I guess in most cases the reasons are historic. A couple of things that might or might not be relevant to any case:

  1. The stations might have been owned by different companies that wanted to run trains in roughly the same direction.

  2. The two train stations might have grown to being closer to each other.

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    Railway stations aren't all that big. If two railway stations are, say, five kilometers apart, even if they both grow massively, they'll still be 4.5km apart. Railway stations don't grow to be significantly closer to one another. Commented Apr 16, 2018 at 13:57

Note that major airports usually have more than one Terminal building. It's one airport with one set of runways, but there's multiple physical buildings with duplicating infrastructure and expensive people movers between them.

The reason here is that you can cram that much people into one building, especially when it's a historic building. I guess you can view these multiple train stations as different terminals of a same station. Which are sorted by destination rather by carrier.

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    I don't think that's a useful or accurate analogy. First, the actual reason is usually that railways were originally developed as private enterprises so stations close to one another would be competitors, rather than different sections of a harmonious whole. Second, the multiple terminals of an airport share the runways, whereas the different railway stations necessarily use separate tracks. Commented Apr 16, 2018 at 14:00
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    That's why I said it's usually the reason for rail terminals. And, while many airports are run by private companies, I'd be interested to hear of any example where different terminals of the same airport are owned and operated by separate companies. (In particular, the airport owner contracting different companies to run different terminals would not be a case of this.) Commented Apr 16, 2018 at 14:21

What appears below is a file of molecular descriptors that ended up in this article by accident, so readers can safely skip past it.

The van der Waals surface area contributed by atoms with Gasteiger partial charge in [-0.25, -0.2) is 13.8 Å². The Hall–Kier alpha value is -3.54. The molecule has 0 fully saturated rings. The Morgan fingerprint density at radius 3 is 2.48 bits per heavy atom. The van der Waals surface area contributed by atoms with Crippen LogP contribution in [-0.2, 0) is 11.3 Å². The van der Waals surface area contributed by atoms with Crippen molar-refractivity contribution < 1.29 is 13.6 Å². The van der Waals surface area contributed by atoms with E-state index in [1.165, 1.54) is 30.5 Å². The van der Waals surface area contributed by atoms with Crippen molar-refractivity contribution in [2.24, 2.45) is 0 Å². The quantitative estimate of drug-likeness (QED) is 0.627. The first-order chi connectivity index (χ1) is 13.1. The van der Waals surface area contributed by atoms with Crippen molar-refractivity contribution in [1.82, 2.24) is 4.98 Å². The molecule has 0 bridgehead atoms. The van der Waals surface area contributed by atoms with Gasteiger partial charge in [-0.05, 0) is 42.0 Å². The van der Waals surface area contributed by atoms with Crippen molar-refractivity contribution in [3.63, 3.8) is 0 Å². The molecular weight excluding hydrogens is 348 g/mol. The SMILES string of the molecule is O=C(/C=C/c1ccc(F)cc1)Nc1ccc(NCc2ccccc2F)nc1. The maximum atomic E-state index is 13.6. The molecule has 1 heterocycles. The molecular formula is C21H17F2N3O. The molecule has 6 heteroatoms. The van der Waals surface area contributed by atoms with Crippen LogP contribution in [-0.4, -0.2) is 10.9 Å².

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    "is not always true for rail terminals". But it is for the ones in this question (and the ones in London that answers compare the situation to).
    – TripeHound
    Commented Apr 16, 2018 at 14:30
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    @DavidRicherby there's plenty of cases where terminal A is used by airline A exclusively, and terminal B is used by other airlines. I understand you was talking more about the operator of the airport and not the airline, but usually nobody cares about the operator of the airport.
    – alamar
    Commented Apr 16, 2018 at 14:59
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    @alamar Sure, nobody usually cares about the operator of the airport. The exception to that would be when somebody is trying to use airports as an analogy for railway stations and part of the reason the analogy fails is that an airport is a single entity built and operated by a single organization using shared infrastructure, whereas separate railways stations were usually built and operated by different organizations using different infrastructure. Commented Apr 16, 2018 at 15:24